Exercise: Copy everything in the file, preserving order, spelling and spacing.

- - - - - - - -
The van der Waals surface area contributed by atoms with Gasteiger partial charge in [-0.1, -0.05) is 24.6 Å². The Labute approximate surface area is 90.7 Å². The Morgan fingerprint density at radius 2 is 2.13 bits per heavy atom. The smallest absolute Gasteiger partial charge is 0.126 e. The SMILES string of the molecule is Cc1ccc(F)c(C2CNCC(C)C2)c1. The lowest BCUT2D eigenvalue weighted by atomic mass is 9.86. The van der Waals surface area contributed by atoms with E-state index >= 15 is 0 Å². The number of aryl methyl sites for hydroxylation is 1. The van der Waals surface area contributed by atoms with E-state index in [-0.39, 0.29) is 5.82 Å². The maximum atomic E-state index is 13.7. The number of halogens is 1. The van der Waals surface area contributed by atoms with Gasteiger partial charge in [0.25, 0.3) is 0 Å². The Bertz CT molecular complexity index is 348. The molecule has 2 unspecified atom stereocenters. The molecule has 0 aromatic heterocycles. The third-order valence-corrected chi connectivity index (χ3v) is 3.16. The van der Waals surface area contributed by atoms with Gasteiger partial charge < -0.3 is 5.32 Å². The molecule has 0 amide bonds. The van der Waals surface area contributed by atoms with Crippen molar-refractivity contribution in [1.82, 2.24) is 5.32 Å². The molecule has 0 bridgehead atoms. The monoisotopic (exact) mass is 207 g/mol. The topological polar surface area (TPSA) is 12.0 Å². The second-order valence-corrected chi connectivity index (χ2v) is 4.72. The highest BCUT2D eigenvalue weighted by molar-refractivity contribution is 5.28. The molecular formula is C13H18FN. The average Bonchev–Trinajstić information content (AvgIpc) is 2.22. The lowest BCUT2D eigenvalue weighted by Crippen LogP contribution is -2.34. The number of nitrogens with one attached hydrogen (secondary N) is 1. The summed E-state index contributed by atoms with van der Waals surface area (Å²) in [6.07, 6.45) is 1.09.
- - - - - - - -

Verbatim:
The van der Waals surface area contributed by atoms with Gasteiger partial charge in [-0.1, -0.05) is 24.6 Å². The Labute approximate surface area is 90.7 Å². The Morgan fingerprint density at radius 2 is 2.13 bits per heavy atom. The smallest absolute Gasteiger partial charge is 0.126 e. The SMILES string of the molecule is Cc1ccc(F)c(C2CNCC(C)C2)c1. The lowest BCUT2D eigenvalue weighted by atomic mass is 9.86. The van der Waals surface area contributed by atoms with E-state index >= 15 is 0 Å². The number of aryl methyl sites for hydroxylation is 1. The van der Waals surface area contributed by atoms with E-state index in [-0.39, 0.29) is 5.82 Å². The maximum atomic E-state index is 13.7. The number of halogens is 1. The van der Waals surface area contributed by atoms with Gasteiger partial charge in [0.25, 0.3) is 0 Å². The Bertz CT molecular complexity index is 348. The molecule has 2 unspecified atom stereocenters. The molecule has 0 aromatic heterocycles. The third-order valence-corrected chi connectivity index (χ3v) is 3.16. The van der Waals surface area contributed by atoms with Gasteiger partial charge < -0.3 is 5.32 Å². The molecule has 0 amide bonds. The van der Waals surface area contributed by atoms with Crippen molar-refractivity contribution in [1.82, 2.24) is 5.32 Å². The molecule has 0 bridgehead atoms. The monoisotopic (exact) mass is 207 g/mol. The topological polar surface area (TPSA) is 12.0 Å². The second-order valence-corrected chi connectivity index (χ2v) is 4.72. The highest BCUT2D eigenvalue weighted by molar-refractivity contribution is 5.28. The molecular formula is C13H18FN. The average Bonchev–Trinajstić information content (AvgIpc) is 2.22. The lowest BCUT2D eigenvalue weighted by Crippen LogP contribution is -2.34. The number of nitrogens with one attached hydrogen (secondary N) is 1. The summed E-state index contributed by atoms with van der Waals surface area (Å²) in [6.07, 6.45) is 1.09.